• Post-Surgical
    • Post-Operative
    • Injury
    • Rehabilitation
    • Post Athletics
    • Over-Use

    Many physicians use ThermoActive post-operatively to provide support, reduce inflammation and edema, improve range-of-motion and reduce pain. Cold therapy has also been known to speed recovery and reduce hospital stays.4

              “Post arthroscopic or open shoulder surgery I apply the ThermoActive Shoulder Support. I like the fact that it is easy to fit over the post-operative dressing, conforms well to the patient’s body contour and can be used for either the left or right shoulders.”
    DR. LEE BERGER, M.D., Orthopedic Surgeon

    Other physicians recommend ThermoActive for over-use injuries to provide stability and support while the cold therapy reduces inflammation and pain. The built-in compression keeps the cold pack firmly against the injury and provides further comfort to the patient.
    Many physical therapists and athletic trainers use the ThermoActive System to help resolve sprains and strains. It is popular for post-athletic muscle treatment.

  • ThermoActive braces are useful as long as patients feel the need for additional support. Cold therapy is useful as long as the patient is suffering inflammation, edema, limited range of motion or pain.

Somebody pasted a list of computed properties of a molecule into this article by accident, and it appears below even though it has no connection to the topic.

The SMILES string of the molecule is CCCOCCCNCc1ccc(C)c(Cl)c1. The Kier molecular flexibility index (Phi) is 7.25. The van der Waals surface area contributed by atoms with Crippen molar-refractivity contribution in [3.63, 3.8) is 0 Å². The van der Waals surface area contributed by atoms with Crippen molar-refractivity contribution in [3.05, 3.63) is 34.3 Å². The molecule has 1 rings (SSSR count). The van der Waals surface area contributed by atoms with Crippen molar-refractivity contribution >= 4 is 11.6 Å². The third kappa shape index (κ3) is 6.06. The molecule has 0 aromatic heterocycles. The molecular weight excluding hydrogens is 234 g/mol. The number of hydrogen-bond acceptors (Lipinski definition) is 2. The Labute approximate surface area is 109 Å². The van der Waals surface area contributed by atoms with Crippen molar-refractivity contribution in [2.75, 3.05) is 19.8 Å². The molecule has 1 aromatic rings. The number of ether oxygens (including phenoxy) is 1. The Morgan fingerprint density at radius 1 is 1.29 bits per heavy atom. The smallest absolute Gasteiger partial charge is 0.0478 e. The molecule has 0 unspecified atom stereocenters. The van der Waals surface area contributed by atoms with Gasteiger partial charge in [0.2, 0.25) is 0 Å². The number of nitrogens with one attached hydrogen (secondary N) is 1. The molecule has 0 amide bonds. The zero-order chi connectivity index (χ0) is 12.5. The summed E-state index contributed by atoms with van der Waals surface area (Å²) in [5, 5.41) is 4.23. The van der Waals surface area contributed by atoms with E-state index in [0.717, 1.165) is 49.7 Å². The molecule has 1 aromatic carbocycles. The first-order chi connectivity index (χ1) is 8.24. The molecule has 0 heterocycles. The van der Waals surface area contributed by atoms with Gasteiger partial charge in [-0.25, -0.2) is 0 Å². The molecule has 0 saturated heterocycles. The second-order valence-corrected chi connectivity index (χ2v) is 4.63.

Patients appreciate that the ThermoActive brace is long lasting and can be used in the future for other minor sprains, strains or over-use.

  • Combination Hot/Cold Therapy has long been recognized as an effective ways to address injuries and promote recovery. It helps to resolve both acute and chronic injuries.
    Acute pain is the sudden, sharp pain associated with trauma. It is temporary in nature, tied directly to the injury. Chronic pain builds up over time, often from overuse, misuse or a developing condition.
    Cold causes vasoconstriction, where blood flow is decreased which helps resolve pain, inflammation and bruising.1,2
    Heat causes vasodilation, which increases blood flow to the affected area to promote healing and flexibility. Heat should not be applied to an injury for at least 48 hours since it may increase bleeding and inflammation in the early stage.

    Apply Cold Therapy:

    • Immediately following an injury
    • After sports or physical exertion
    • For pain relief and to reduce swelling

    Apply Heat Therapy

    • Before physical activity
    • To reduce chronic pain
    • 48 hours after an injury or when bleeding has subsided
    • After swelling has been reduced